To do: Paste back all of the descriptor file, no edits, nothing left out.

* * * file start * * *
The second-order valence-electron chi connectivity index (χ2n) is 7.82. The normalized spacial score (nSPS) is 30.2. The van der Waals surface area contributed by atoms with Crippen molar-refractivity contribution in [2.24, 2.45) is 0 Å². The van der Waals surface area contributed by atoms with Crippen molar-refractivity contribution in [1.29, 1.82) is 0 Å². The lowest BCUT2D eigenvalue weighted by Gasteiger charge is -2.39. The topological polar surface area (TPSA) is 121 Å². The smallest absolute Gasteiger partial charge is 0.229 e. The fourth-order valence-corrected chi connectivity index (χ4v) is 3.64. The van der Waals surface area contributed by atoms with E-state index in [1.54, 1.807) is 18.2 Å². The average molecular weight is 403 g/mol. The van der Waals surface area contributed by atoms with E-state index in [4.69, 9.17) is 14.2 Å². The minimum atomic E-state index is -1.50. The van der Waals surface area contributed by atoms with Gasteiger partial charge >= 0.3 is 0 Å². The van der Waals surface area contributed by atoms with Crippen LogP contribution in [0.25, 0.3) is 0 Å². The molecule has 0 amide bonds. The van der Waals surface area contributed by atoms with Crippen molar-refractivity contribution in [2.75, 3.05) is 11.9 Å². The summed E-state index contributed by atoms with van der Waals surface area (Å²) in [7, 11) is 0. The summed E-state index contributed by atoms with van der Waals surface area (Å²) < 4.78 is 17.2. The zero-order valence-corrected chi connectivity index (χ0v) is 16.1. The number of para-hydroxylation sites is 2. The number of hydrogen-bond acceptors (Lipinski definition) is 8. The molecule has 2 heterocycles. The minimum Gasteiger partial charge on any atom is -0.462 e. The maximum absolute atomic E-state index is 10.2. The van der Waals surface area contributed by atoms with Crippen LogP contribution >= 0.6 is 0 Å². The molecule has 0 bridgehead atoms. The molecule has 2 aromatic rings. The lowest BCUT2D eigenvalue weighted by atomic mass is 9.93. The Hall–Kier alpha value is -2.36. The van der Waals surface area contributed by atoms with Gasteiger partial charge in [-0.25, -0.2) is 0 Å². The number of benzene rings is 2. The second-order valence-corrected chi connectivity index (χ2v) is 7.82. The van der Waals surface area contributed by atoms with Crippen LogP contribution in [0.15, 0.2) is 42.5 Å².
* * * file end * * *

The second-order valence-electron chi connectivity index (χ2n) is 7.82. The normalized spacial score (nSPS) is 30.2. The van der Waals surface area contributed by atoms with Crippen molar-refractivity contribution in [2.24, 2.45) is 0 Å². The van der Waals surface area contributed by atoms with Crippen molar-refractivity contribution in [1.29, 1.82) is 0 Å². The lowest BCUT2D eigenvalue weighted by Gasteiger charge is -2.39. The topological polar surface area (TPSA) is 121 Å². The smallest absolute Gasteiger partial charge is 0.229 e. The fourth-order valence-corrected chi connectivity index (χ4v) is 3.64. The van der Waals surface area contributed by atoms with E-state index in [1.54, 1.807) is 18.2 Å². The average molecular weight is 403 g/mol. The van der Waals surface area contributed by atoms with E-state index in [4.69, 9.17) is 14.2 Å². The minimum atomic E-state index is -1.50. The van der Waals surface area contributed by atoms with Gasteiger partial charge >= 0.3 is 0 Å². The van der Waals surface area contributed by atoms with Crippen LogP contribution in [0.25, 0.3) is 0 Å². The molecule has 0 amide bonds. The van der Waals surface area contributed by atoms with Crippen molar-refractivity contribution in [2.75, 3.05) is 11.9 Å². The summed E-state index contributed by atoms with van der Waals surface area (Å²) in [7, 11) is 0. The summed E-state index contributed by atoms with van der Waals surface area (Å²) < 4.78 is 17.2. The zero-order valence-corrected chi connectivity index (χ0v) is 16.1. The number of para-hydroxylation sites is 2. The number of hydrogen-bond acceptors (Lipinski definition) is 8. The molecule has 2 heterocycles. The minimum Gasteiger partial charge on any atom is -0.462 e. The maximum absolute atomic E-state index is 10.2. The van der Waals surface area contributed by atoms with Crippen LogP contribution >= 0.6 is 0 Å². The molecule has 0 bridgehead atoms. The molecule has 2 aromatic rings. The lowest BCUT2D eigenvalue weighted by atomic mass is 9.93. The Hall–Kier alpha value is -2.36. The van der Waals surface area contributed by atoms with Gasteiger partial charge in [-0.25, -0.2) is 0 Å². The number of benzene rings is 2. The second-order valence-corrected chi connectivity index (χ2v) is 7.82. The van der Waals surface area contributed by atoms with Crippen LogP contribution in [0.15, 0.2) is 42.5 Å².